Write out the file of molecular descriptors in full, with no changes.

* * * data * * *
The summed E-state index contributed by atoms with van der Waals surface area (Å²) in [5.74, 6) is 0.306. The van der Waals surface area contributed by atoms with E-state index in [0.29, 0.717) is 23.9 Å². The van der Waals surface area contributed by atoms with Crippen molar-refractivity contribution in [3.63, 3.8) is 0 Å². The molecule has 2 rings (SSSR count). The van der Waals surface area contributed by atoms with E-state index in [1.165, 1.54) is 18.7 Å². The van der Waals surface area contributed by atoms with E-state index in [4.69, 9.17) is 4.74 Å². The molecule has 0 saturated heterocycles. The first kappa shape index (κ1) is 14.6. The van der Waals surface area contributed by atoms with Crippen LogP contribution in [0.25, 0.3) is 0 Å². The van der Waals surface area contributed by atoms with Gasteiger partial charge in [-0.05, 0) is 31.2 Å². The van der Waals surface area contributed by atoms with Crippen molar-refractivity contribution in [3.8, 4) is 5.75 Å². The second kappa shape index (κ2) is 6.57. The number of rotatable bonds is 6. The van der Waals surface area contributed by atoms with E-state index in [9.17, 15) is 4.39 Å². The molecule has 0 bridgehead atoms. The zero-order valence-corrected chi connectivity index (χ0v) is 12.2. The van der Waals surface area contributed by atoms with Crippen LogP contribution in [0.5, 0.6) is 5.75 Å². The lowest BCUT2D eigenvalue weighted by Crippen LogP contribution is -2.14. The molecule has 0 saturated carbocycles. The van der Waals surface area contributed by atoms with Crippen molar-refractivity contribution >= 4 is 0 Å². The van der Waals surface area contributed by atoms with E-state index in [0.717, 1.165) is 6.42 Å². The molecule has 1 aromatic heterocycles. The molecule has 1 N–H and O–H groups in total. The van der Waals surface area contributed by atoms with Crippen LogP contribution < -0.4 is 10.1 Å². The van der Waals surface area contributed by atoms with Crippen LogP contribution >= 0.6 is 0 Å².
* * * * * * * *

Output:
The summed E-state index contributed by atoms with van der Waals surface area (Å²) in [5.74, 6) is 0.306. The van der Waals surface area contributed by atoms with E-state index in [0.29, 0.717) is 23.9 Å². The van der Waals surface area contributed by atoms with Crippen molar-refractivity contribution in [3.63, 3.8) is 0 Å². The molecule has 2 rings (SSSR count). The van der Waals surface area contributed by atoms with E-state index in [1.165, 1.54) is 18.7 Å². The van der Waals surface area contributed by atoms with E-state index in [4.69, 9.17) is 4.74 Å². The molecule has 0 saturated heterocycles. The first kappa shape index (κ1) is 14.6. The van der Waals surface area contributed by atoms with Crippen LogP contribution in [0.25, 0.3) is 0 Å². The van der Waals surface area contributed by atoms with Gasteiger partial charge in [-0.05, 0) is 31.2 Å². The van der Waals surface area contributed by atoms with Crippen molar-refractivity contribution in [3.8, 4) is 5.75 Å². The second kappa shape index (κ2) is 6.57. The number of rotatable bonds is 6. The van der Waals surface area contributed by atoms with E-state index in [9.17, 15) is 4.39 Å². The molecule has 0 bridgehead atoms. The zero-order valence-corrected chi connectivity index (χ0v) is 12.2. The van der Waals surface area contributed by atoms with Crippen LogP contribution in [0.5, 0.6) is 5.75 Å². The lowest BCUT2D eigenvalue weighted by Crippen LogP contribution is -2.14. The molecule has 0 saturated carbocycles. The van der Waals surface area contributed by atoms with Crippen molar-refractivity contribution >= 4 is 0 Å². The van der Waals surface area contributed by atoms with E-state index in [0.717, 1.165) is 6.42 Å². The molecule has 1 aromatic heterocycles. The molecule has 1 N–H and O–H groups in total. The van der Waals surface area contributed by atoms with Crippen LogP contribution < -0.4 is 10.1 Å². The van der Waals surface area contributed by atoms with Crippen LogP contribution >= 0.6 is 0 Å².